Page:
Posted on April 10, 2013
Weirs are best used to measure flows that contain only small amounts of suspended solids. Unfortunately in surface water applications, the amount of solids present in the flow stream cannot be controlled. Unlike flumes, which tend to be self-cleaning, weirs require regular maintenance and inspection.
Weir Pool and Upstream Channel
The damming action of a weir will cause solids to settle and accumulate in the weir pool upstream of the weir itself. The weir pool must be free of weeds, trash, sediment and other deposits material that can affect flow.
Trimming of vegetation around the weir pool and upstream channel are necessary to reduce debris accumulation. This cleaning should extend from the weir back to at least the point of measurement and may be extended farther upstream as necessary. In particular, trees overhanging the upstream channel may need to be removed or trimmed.
The weir pool must be kept sufficiently clean so that the invert of the pool is at least twice the maximum head below the crest of the weir. Debris should not be allowed to reduce this difference in elevation.
The weir should be inspected for leakage around the weir structure. If leakage is detected, it should be remedied as soon as possible. If the leakage is not stopped, water may bypass or undercut the weir to the point where the installation fails.
Clean-out doors on the face of the weir at the channel bottom can be useful in sluicing silt and sand deposits from the weir pool. Unless fully sealed, though, clean-out doors may allow flow to leak past the weir, so periodic inspection for leakage is recommended.
Weirs must be plumb and level. They should not lean forward or backward in the flow channel nor be out of level across the channel width. Variances in either direction should be corrected as soon as they are evident and the surrounding channel should be thoroughly examined for signs of bypass or undercut around the weir. If frost heave is suspected the foundation of the weir may have to be modified so as to minimize any movement.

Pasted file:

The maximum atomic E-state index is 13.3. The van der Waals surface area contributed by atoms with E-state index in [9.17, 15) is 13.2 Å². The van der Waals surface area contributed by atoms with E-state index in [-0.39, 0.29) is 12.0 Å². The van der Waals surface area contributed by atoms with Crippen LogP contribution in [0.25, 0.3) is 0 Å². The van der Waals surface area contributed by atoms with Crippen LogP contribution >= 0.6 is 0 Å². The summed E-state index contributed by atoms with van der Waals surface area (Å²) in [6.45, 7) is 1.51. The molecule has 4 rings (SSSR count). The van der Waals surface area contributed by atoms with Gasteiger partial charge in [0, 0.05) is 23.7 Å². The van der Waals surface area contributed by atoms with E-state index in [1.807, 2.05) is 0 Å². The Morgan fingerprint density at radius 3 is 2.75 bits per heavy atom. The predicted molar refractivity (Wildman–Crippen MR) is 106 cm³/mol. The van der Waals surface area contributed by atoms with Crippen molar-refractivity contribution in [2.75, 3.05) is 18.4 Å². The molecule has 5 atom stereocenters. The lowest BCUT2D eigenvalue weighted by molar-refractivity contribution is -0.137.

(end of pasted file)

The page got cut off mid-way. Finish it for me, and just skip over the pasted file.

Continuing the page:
The frequency of cleaning is dependent upon the shape of the weir and the nature of the flow. V-notch weirs will require more frequent cleanings than rectangular weirs and weirs measuring high solids flow will require more frequent cleaning than those measuring low solids flows.
The crest of the weir must be kept clean and in good repair. Fibers, stringy materials, and larger particles may have a tendency to cling to the weir crest and must be removed periodically.
The crest of a weirs should be checked for:
- Correspondence with the upstream gauge zero
- Damage, roughness, or wear
- Scaling or obstruction
- Freedom from oil or grease
The crest of weir must be cleaned of all deposits, scale, and debris, with particular care being taken to thoroughly clean the notch of V-notch weirs. Even small nicks and dents can reduce the accuracy of an otherwise good weir installation. Likewise, very slight rounding or dulling of the upstream edge of a weir crest has a measurable effect on the discharge.
The upstream edge must be straight and square. If an edge requires maintenance, machining or filing with a fine–cut file or stone should be done only perpendicular to the upstream face of the weir or in the plane of the beveled surface of the of the weir plate. Only that damage that protrudes above the normal surfaces of the weir should be removed. Under no circumstances should any attempt be made to completely remove an imperfection, as it is more likely that the shape of the weir will be changed.
The downstream channel must also be free of obstacles that cause backwater and submerged flow conditions. Boulders or other large debris should be cleared so as not to restrict downstream flows. Additionally, deposits that raise the elevation of the downstream channel should also be removed.
For a weir to properly operate a minimum elevation difference between the weir crest and the downstream water surface must be 2-inches [5.08 cm] or more.